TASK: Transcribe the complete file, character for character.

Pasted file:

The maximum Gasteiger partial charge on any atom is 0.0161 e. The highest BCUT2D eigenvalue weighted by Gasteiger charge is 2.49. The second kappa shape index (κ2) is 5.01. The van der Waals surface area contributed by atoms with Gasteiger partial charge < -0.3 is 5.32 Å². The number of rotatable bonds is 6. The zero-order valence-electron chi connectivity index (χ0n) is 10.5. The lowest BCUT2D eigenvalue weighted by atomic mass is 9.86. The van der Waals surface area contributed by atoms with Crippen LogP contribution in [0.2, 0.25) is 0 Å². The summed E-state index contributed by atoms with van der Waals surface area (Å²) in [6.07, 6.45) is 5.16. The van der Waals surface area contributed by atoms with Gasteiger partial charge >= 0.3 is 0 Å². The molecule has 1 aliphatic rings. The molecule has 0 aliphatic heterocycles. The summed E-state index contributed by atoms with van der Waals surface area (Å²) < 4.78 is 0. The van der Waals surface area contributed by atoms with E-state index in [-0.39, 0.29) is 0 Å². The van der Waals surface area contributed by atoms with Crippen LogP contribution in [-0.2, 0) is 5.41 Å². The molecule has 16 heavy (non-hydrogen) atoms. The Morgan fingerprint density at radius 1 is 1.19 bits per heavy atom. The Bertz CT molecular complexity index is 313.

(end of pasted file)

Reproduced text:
The maximum Gasteiger partial charge on any atom is 0.0161 e. The highest BCUT2D eigenvalue weighted by Gasteiger charge is 2.49. The second kappa shape index (κ2) is 5.01. The van der Waals surface area contributed by atoms with Gasteiger partial charge < -0.3 is 5.32 Å². The number of rotatable bonds is 6. The zero-order valence-electron chi connectivity index (χ0n) is 10.5. The lowest BCUT2D eigenvalue weighted by atomic mass is 9.86. The van der Waals surface area contributed by atoms with Crippen LogP contribution in [0.2, 0.25) is 0 Å². The summed E-state index contributed by atoms with van der Waals surface area (Å²) in [6.07, 6.45) is 5.16. The van der Waals surface area contributed by atoms with Gasteiger partial charge >= 0.3 is 0 Å². The molecule has 1 aliphatic rings. The molecule has 0 aliphatic heterocycles. The summed E-state index contributed by atoms with van der Waals surface area (Å²) < 4.78 is 0. The van der Waals surface area contributed by atoms with E-state index in [-0.39, 0.29) is 0 Å². The van der Waals surface area contributed by atoms with Crippen LogP contribution in [-0.2, 0) is 5.41 Å². The molecule has 16 heavy (non-hydrogen) atoms. The Morgan fingerprint density at radius 1 is 1.19 bits per heavy atom. The Bertz CT molecular complexity index is 313.